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Can We Play Here? The Regulation of Street Music, Noise and Public Spaces After Dark

  • Jhessica ReiaEmail author
Chapter
Part of the Pop Music, Culture and Identity book series (PMCI)

Abstract

The urban night is a contested realm of the city, offering many possibilities to understand the social and cultural dynamics intertwined in its existence. Conflicts emerging over silence, zoning and occupation of public spaces are usually translated into regulation and, in many cases, controversial law enforcement. The work presented here aims to analyse the regulation of street music and public spaces after dark, discussing how it impacts urban life. The research is based on fieldwork carried out between 2013 and 2017 in two cities: Rio de Janeiro and Montreal. The research methods included a theoretical framework on public spaces, street performance and regulation, as well as in-depth qualitative interviews (with street musicians, government representatives, professional associations, subway representatives and sponsors), and participant observation in festivals, subways and performances.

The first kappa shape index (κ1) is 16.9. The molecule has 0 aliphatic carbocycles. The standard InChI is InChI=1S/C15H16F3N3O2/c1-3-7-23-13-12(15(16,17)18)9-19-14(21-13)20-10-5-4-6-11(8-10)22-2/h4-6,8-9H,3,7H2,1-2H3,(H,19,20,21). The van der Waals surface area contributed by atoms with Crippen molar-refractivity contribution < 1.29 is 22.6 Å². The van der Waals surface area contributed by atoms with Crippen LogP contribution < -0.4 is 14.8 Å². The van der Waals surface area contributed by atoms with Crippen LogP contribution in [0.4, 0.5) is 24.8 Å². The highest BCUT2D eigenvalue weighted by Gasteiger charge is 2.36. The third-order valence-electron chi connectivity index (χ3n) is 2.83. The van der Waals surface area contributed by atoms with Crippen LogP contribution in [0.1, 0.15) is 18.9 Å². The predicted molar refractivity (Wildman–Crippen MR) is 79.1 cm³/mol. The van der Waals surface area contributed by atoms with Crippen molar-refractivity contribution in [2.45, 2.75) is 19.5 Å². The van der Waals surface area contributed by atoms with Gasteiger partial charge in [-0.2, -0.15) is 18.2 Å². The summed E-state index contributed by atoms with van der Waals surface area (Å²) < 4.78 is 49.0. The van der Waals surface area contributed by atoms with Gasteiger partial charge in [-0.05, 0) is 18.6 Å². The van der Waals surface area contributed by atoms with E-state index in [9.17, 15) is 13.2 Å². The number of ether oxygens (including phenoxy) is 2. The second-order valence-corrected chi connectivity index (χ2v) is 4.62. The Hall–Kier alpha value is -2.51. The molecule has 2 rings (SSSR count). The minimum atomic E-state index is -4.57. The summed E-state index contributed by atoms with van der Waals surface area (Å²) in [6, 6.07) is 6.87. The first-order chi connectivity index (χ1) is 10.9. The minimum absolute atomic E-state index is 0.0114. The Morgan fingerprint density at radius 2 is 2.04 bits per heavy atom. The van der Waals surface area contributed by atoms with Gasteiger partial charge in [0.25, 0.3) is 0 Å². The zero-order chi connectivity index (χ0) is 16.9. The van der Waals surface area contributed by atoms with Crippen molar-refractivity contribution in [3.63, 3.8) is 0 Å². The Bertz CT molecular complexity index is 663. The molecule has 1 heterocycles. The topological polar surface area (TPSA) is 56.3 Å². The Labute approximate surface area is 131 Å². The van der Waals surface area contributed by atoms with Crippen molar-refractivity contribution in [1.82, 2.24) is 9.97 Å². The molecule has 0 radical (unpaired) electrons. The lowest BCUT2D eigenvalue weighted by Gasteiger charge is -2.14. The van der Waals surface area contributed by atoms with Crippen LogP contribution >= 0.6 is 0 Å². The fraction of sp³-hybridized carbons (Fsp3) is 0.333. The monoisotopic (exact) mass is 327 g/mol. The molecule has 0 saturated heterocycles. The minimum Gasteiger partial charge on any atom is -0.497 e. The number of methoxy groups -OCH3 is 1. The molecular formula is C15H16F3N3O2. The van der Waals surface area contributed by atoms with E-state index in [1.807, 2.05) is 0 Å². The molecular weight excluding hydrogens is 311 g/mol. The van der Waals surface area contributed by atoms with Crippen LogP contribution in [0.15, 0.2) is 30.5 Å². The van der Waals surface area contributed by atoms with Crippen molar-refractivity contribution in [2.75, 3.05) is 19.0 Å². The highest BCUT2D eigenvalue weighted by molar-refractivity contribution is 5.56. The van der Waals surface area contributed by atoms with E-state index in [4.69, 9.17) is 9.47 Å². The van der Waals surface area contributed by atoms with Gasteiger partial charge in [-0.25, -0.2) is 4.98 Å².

Notes

Acknowledgements

This work was partially supported by Fundação Carlos Chagas Filho de Amparo à Pesquisa do Estado do Rio de Janeiro (FAPERJ). I would like to thank the McGill Institute for the Study of Canada at McGill University for generously receiving me as a Visiting Researcher from 2015 to 2016. Also, I acknowledge the participation of several artists and government representatives who used their time talking to me about street performance.

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Interviews

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Copyright information

© The Author(s) 2019

Authors and Affiliations

  1. 1.Center for Technology and SocietyFundação Getulio Vargas (FGV)Rio de JaneiroBrazil

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